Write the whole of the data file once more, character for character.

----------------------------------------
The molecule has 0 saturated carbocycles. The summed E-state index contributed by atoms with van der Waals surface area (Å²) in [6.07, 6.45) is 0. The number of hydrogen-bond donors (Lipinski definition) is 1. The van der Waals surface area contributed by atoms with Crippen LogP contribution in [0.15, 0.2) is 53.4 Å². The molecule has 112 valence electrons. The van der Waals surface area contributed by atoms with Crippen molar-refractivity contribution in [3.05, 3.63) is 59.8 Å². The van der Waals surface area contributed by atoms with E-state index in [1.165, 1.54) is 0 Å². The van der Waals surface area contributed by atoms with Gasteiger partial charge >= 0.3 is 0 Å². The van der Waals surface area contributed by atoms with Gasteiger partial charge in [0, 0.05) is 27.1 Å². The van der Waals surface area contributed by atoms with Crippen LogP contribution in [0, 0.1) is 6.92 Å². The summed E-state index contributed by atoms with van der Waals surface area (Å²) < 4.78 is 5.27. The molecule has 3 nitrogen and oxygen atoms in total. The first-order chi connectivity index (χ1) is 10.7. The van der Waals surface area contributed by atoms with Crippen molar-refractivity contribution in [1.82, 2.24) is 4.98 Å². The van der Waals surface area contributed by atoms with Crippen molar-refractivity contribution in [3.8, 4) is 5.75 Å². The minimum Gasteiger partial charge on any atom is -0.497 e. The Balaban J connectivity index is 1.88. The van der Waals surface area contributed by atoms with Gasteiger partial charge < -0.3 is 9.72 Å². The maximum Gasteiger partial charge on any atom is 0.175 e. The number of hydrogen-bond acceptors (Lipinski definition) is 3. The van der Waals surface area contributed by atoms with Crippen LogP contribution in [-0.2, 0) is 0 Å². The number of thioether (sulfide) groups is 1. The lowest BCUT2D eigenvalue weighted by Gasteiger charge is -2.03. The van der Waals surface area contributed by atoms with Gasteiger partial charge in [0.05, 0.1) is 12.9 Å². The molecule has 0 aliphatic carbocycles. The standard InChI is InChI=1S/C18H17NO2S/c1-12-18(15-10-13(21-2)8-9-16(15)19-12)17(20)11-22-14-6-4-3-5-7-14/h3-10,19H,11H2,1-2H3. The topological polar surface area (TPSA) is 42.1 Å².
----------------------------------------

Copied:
The molecule has 0 saturated carbocycles. The summed E-state index contributed by atoms with van der Waals surface area (Å²) in [6.07, 6.45) is 0. The number of hydrogen-bond donors (Lipinski definition) is 1. The van der Waals surface area contributed by atoms with Crippen LogP contribution in [0.15, 0.2) is 53.4 Å². The molecule has 112 valence electrons. The van der Waals surface area contributed by atoms with Crippen molar-refractivity contribution in [3.05, 3.63) is 59.8 Å². The van der Waals surface area contributed by atoms with E-state index in [1.165, 1.54) is 0 Å². The van der Waals surface area contributed by atoms with Gasteiger partial charge >= 0.3 is 0 Å². The van der Waals surface area contributed by atoms with Gasteiger partial charge in [0, 0.05) is 27.1 Å². The van der Waals surface area contributed by atoms with Crippen LogP contribution in [0, 0.1) is 6.92 Å². The summed E-state index contributed by atoms with van der Waals surface area (Å²) < 4.78 is 5.27. The molecule has 3 nitrogen and oxygen atoms in total. The first-order chi connectivity index (χ1) is 10.7. The van der Waals surface area contributed by atoms with Crippen molar-refractivity contribution in [1.82, 2.24) is 4.98 Å². The van der Waals surface area contributed by atoms with Crippen molar-refractivity contribution in [3.8, 4) is 5.75 Å². The minimum Gasteiger partial charge on any atom is -0.497 e. The Balaban J connectivity index is 1.88. The van der Waals surface area contributed by atoms with Gasteiger partial charge < -0.3 is 9.72 Å². The maximum Gasteiger partial charge on any atom is 0.175 e. The number of hydrogen-bond acceptors (Lipinski definition) is 3. The van der Waals surface area contributed by atoms with Crippen LogP contribution in [-0.2, 0) is 0 Å². The number of thioether (sulfide) groups is 1. The lowest BCUT2D eigenvalue weighted by Gasteiger charge is -2.03. The van der Waals surface area contributed by atoms with Gasteiger partial charge in [0.05, 0.1) is 12.9 Å². The molecule has 0 aliphatic carbocycles. The standard InChI is InChI=1S/C18H17NO2S/c1-12-18(15-10-13(21-2)8-9-16(15)19-12)17(20)11-22-14-6-4-3-5-7-14/h3-10,19H,11H2,1-2H3. The topological polar surface area (TPSA) is 42.1 Å².